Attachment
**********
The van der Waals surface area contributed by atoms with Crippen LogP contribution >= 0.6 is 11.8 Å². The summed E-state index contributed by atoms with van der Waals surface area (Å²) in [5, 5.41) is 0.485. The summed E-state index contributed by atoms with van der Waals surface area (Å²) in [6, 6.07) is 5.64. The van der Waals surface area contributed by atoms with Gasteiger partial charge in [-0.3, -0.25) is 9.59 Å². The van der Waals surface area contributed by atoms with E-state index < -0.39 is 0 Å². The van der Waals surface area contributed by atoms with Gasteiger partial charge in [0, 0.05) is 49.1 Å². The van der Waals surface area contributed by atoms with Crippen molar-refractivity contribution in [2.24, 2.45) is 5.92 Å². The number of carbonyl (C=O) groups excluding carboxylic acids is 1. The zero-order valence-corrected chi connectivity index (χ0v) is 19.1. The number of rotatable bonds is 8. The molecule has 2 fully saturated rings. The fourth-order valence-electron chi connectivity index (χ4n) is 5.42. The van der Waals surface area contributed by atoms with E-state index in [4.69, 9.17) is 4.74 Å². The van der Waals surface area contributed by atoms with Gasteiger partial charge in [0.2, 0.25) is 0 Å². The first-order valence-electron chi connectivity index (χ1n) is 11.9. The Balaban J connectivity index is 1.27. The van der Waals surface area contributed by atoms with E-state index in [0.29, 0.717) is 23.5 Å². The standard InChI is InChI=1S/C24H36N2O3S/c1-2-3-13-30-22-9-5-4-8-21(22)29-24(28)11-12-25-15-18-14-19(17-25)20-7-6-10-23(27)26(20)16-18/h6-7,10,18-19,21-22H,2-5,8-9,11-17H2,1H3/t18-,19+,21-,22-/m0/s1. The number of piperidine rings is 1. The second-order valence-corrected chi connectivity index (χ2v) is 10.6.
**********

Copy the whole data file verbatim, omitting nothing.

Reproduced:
The van der Waals surface area contributed by atoms with Crippen LogP contribution >= 0.6 is 11.8 Å². The summed E-state index contributed by atoms with van der Waals surface area (Å²) in [5, 5.41) is 0.485. The summed E-state index contributed by atoms with van der Waals surface area (Å²) in [6, 6.07) is 5.64. The van der Waals surface area contributed by atoms with Gasteiger partial charge in [-0.3, -0.25) is 9.59 Å². The van der Waals surface area contributed by atoms with E-state index < -0.39 is 0 Å². The van der Waals surface area contributed by atoms with Gasteiger partial charge in [0, 0.05) is 49.1 Å². The van der Waals surface area contributed by atoms with Crippen molar-refractivity contribution in [2.24, 2.45) is 5.92 Å². The number of carbonyl (C=O) groups excluding carboxylic acids is 1. The zero-order valence-corrected chi connectivity index (χ0v) is 19.1. The number of rotatable bonds is 8. The molecule has 2 fully saturated rings. The fourth-order valence-electron chi connectivity index (χ4n) is 5.42. The van der Waals surface area contributed by atoms with E-state index in [4.69, 9.17) is 4.74 Å². The van der Waals surface area contributed by atoms with Gasteiger partial charge in [0.2, 0.25) is 0 Å². The first-order valence-electron chi connectivity index (χ1n) is 11.9. The Balaban J connectivity index is 1.27. The van der Waals surface area contributed by atoms with E-state index in [0.29, 0.717) is 23.5 Å². The standard InChI is InChI=1S/C24H36N2O3S/c1-2-3-13-30-22-9-5-4-8-21(22)29-24(28)11-12-25-15-18-14-19(17-25)20-7-6-10-23(27)26(20)16-18/h6-7,10,18-19,21-22H,2-5,8-9,11-17H2,1H3/t18-,19+,21-,22-/m0/s1. The number of piperidine rings is 1. The second-order valence-corrected chi connectivity index (χ2v) is 10.6.